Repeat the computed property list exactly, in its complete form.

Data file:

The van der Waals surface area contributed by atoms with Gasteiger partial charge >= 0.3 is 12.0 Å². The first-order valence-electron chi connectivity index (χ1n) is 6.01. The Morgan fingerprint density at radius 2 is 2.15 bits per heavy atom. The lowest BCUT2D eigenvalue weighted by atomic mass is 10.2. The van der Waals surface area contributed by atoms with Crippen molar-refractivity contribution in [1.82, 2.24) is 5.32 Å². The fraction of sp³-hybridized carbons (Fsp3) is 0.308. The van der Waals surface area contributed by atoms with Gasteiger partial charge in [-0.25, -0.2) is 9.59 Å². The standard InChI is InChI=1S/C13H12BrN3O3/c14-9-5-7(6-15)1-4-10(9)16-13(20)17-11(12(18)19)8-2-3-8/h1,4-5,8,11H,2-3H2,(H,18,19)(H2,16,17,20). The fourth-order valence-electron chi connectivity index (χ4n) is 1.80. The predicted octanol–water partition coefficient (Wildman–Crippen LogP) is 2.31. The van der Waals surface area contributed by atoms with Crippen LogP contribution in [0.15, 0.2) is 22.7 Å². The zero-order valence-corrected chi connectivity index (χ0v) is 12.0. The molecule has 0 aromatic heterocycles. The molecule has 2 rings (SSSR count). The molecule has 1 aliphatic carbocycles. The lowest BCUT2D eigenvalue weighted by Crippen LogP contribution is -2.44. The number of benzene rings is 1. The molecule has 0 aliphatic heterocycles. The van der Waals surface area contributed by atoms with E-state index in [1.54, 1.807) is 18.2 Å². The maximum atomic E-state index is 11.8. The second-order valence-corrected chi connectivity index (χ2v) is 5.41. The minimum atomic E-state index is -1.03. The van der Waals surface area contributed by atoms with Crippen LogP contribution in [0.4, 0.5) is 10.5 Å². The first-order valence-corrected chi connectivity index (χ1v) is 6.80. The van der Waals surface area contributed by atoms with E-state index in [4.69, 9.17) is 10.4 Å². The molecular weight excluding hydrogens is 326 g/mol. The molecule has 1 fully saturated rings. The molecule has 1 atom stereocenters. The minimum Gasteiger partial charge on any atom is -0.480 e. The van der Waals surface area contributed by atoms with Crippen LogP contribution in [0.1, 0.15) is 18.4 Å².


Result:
The van der Waals surface area contributed by atoms with Gasteiger partial charge >= 0.3 is 12.0 Å². The first-order valence-electron chi connectivity index (χ1n) is 6.01. The Morgan fingerprint density at radius 2 is 2.15 bits per heavy atom. The lowest BCUT2D eigenvalue weighted by atomic mass is 10.2. The van der Waals surface area contributed by atoms with Crippen molar-refractivity contribution in [1.82, 2.24) is 5.32 Å². The fraction of sp³-hybridized carbons (Fsp3) is 0.308. The van der Waals surface area contributed by atoms with Gasteiger partial charge in [-0.25, -0.2) is 9.59 Å². The standard InChI is InChI=1S/C13H12BrN3O3/c14-9-5-7(6-15)1-4-10(9)16-13(20)17-11(12(18)19)8-2-3-8/h1,4-5,8,11H,2-3H2,(H,18,19)(H2,16,17,20). The fourth-order valence-electron chi connectivity index (χ4n) is 1.80. The predicted octanol–water partition coefficient (Wildman–Crippen LogP) is 2.31. The van der Waals surface area contributed by atoms with Crippen LogP contribution in [0.15, 0.2) is 22.7 Å². The zero-order valence-corrected chi connectivity index (χ0v) is 12.0. The molecule has 0 aromatic heterocycles. The molecule has 2 rings (SSSR count). The molecule has 1 aliphatic carbocycles. The lowest BCUT2D eigenvalue weighted by Crippen LogP contribution is -2.44. The number of benzene rings is 1. The molecule has 0 aliphatic heterocycles. The van der Waals surface area contributed by atoms with E-state index in [1.54, 1.807) is 18.2 Å². The maximum atomic E-state index is 11.8. The second-order valence-corrected chi connectivity index (χ2v) is 5.41. The minimum atomic E-state index is -1.03. The van der Waals surface area contributed by atoms with Crippen LogP contribution in [0.4, 0.5) is 10.5 Å². The first-order valence-corrected chi connectivity index (χ1v) is 6.80. The van der Waals surface area contributed by atoms with E-state index in [4.69, 9.17) is 10.4 Å². The molecular weight excluding hydrogens is 326 g/mol. The molecule has 1 fully saturated rings. The molecule has 1 atom stereocenters. The minimum Gasteiger partial charge on any atom is -0.480 e. The van der Waals surface area contributed by atoms with Crippen LogP contribution in [0.1, 0.15) is 18.4 Å².